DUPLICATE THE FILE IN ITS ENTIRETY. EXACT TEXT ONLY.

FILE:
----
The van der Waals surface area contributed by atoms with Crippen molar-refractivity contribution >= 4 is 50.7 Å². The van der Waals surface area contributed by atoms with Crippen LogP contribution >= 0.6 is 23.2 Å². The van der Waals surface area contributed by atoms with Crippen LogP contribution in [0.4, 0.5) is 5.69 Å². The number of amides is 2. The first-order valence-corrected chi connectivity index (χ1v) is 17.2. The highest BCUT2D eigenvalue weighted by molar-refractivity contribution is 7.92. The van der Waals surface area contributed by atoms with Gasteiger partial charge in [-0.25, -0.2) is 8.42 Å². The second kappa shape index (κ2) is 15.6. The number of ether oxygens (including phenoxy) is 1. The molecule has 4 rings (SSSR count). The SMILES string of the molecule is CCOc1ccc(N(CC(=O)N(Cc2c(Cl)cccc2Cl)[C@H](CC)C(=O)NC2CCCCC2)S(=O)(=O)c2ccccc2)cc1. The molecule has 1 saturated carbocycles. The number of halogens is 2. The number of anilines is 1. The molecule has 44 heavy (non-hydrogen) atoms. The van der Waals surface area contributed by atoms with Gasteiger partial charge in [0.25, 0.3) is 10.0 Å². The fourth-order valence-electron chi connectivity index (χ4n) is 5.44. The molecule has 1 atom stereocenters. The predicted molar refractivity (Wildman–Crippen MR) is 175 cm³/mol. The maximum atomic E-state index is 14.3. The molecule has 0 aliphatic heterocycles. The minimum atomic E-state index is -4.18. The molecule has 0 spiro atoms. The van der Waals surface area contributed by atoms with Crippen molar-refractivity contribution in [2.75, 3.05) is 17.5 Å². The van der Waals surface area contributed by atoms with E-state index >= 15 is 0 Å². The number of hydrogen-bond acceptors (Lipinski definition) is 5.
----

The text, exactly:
The van der Waals surface area contributed by atoms with Crippen molar-refractivity contribution >= 4 is 50.7 Å². The van der Waals surface area contributed by atoms with Crippen LogP contribution >= 0.6 is 23.2 Å². The van der Waals surface area contributed by atoms with Crippen LogP contribution in [0.4, 0.5) is 5.69 Å². The number of amides is 2. The first-order valence-corrected chi connectivity index (χ1v) is 17.2. The highest BCUT2D eigenvalue weighted by molar-refractivity contribution is 7.92. The van der Waals surface area contributed by atoms with Gasteiger partial charge in [-0.25, -0.2) is 8.42 Å². The second kappa shape index (κ2) is 15.6. The number of ether oxygens (including phenoxy) is 1. The molecule has 4 rings (SSSR count). The SMILES string of the molecule is CCOc1ccc(N(CC(=O)N(Cc2c(Cl)cccc2Cl)[C@H](CC)C(=O)NC2CCCCC2)S(=O)(=O)c2ccccc2)cc1. The molecule has 1 saturated carbocycles. The number of halogens is 2. The number of anilines is 1. The molecule has 44 heavy (non-hydrogen) atoms. The van der Waals surface area contributed by atoms with Gasteiger partial charge in [0.25, 0.3) is 10.0 Å². The fourth-order valence-electron chi connectivity index (χ4n) is 5.44. The molecule has 1 atom stereocenters. The predicted molar refractivity (Wildman–Crippen MR) is 175 cm³/mol. The maximum atomic E-state index is 14.3. The molecule has 0 aliphatic heterocycles. The minimum atomic E-state index is -4.18. The molecule has 0 spiro atoms. The van der Waals surface area contributed by atoms with Crippen molar-refractivity contribution in [2.75, 3.05) is 17.5 Å². The van der Waals surface area contributed by atoms with E-state index >= 15 is 0 Å². The number of hydrogen-bond acceptors (Lipinski definition) is 5.